Wars of the Roses in the North

Wars of the Roses in the North East 1460-1485

The Wars of the Roses were fought between titled rival royal houses of York and Lancaster. They were factions of the French-rooted Plantagenet dynasty that had nothing to do with the counties of Yorkshire and Lancashire. The weakened king Henry VI (great grandson of John of Gaunt, Duke Lancaster) was increasingly troubled with insanity. He was defeated by Edward, Duke of York at the Battle of Towton who became Edward IV. Henry and his queen, Margaret, the effective leader of the Lancastrians, controlled Northumbrian castles at Alnwick, Bamburgh and Dunstanburgh but lost three Northumbrian battles. Her only hope was the powerful ‘Kingmaker’ Richard Neville of Middleham in Yorkshire who switched his allegiance to the Lancastrians. Yet the Yorkists would hold power until the Battle of Bosworth and the reign of Henry Tudor in 1485.

Middleham Castle
Middleham Castle, Wensleydale, Yorkshire © David Simpson

👈 ‘Hotspur’ Percy | TimelineEarly Tudor era 👉

1450s – Rise of Neville ‘the Kingmaker’

Richard Neville, whose principal seat is Middleham Castle in Wenseydale, Yorkshire, is the wealthiest and most powerful figure in England and will be at the centre of events in the Wars of the Roses. Neville is a member of a family of Norman origin, from a junior branch of the Neville family of County Durham whose family seats were at Raby and Brancepeth. Inheriting the Neville castle at Middleham, he later through marriage acquired the title of Earl of Warwick, in 1449. His powers and political influence increased rapidly during the 1450s. Such was his influence that he came to be known as ‘Warwick the Kingmaker’.

Middleham, North Yorkshire
Middleham, North Yorkshire © David Simpson

1459 – Mixed fortunes in early battles

Early battles in the Wars of the Roses took place at St Albans in Hertfordshire and at Blore Heath in Cheshire in 1459. Both were victories for the Yorkists under Richard Neville and Richard, Duke of York. However, King Henry VI remained in power. A victory for the king and the Lancastrians follows later that year at Ludford Bridge in Shropshire and the Duke of York fled to Ireland. Warwick heads across the Channel and holds the English-owned port of Calais against the Lancastrian onslaught.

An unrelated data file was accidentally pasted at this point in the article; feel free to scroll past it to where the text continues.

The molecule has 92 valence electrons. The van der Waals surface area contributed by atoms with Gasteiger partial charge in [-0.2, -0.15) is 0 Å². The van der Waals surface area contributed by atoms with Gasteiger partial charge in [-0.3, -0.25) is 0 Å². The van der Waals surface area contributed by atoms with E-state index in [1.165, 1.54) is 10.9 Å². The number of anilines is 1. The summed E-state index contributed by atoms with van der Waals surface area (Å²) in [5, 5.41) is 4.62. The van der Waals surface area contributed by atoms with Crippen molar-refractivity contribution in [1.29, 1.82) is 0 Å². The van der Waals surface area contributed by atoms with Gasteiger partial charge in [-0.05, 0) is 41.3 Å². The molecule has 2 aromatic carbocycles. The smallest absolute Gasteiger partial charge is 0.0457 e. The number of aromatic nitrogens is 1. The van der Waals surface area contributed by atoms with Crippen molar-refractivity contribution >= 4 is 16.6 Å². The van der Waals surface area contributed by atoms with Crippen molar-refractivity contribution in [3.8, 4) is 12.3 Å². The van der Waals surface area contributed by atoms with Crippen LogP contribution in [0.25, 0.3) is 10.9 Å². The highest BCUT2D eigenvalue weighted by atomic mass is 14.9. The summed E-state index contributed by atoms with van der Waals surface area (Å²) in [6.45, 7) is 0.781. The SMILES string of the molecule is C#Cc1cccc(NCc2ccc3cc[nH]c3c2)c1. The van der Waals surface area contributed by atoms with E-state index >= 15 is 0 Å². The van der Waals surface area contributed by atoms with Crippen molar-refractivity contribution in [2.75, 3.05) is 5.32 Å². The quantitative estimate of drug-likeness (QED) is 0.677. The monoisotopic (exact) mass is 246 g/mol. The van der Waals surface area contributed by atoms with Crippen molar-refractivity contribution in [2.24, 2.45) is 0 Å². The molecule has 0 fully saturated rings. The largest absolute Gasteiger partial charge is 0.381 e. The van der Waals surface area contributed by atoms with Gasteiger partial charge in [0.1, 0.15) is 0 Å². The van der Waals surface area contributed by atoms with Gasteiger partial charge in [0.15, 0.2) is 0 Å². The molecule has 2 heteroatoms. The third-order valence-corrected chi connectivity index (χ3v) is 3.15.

Dec 21, 1460 – Battle of Wakefield

King Henry is captured at the Battle of Northampton in July 1460 but factions continue to battle for control of the king. The rebellious Richard Plantagenet, Duke of York, who is titled ‘Protector’ of England battles once again in his pursuit of power. He is defeated by the Lancastrians near Wakefield in Yorkshire. Richard, a descendant of King Edward III, takes refuge in nearby Sandal castle only to be killed when he finally emerges. Yorkist support now turns to Richard’s son, Edward, the new Duke of York.

Dec 30, 1460 – Duke’s head displayed at York

The severed head of Richard, Duke of York is displayed on the gateway of Micklegate Bar on the city walls of York. A paper crown is placed on the head as a sign of mockery. York is a focal point for Yorkist support.

Micklegate Bar, York
Micklegate Bar, York © David Simpson

Feb 17, 1461 – Lancastrian victory

In the second battle to take place at St Albans in Hertfordshire, the Yorkists are defeated and Richard Neville, Earl of Warwick is injured. The victorious Margaret of Anjou, rescues her husband, King Henry VI from Yorkist control. However, this will be a short-lived celebration for the Lancastrians as all the subsequent battles in the ongoing civil war will see victory for the Yorkists.

March 4, 1461 – KING EDWARD IV

Edward, Duke of York is proclaimed King Edward IV, King of England.

Mar 29, 1461 – Edward Towton victory

After an inconclusive encounter at Ferrybridge the previous day, the Yorkists are victorious in a heavy snowstorm at the Battle of Towton near York. Victory falls to Edward, Duke of York who is already claiming to be King Edward IV, though yet to be crowned. The prominent Lancastrian supporter Henry Percy, Earl of Northumberland is among those killed in the battle. The deposed King Henry VI and his queen, Margaret, are on the run.

1461 – Neville acquires Alnwick

The Lancastrian held Percy castle at Alnwick is acquired by John Neville, who is the brother of ‘Kingmaker’ Richard Neville, Earl of Warwick.

Alnwick Castle
Alnwick Castle : Lancastrian stronghold seized in 1461 © David Simpson

April 1461 – Berwick back in Scotland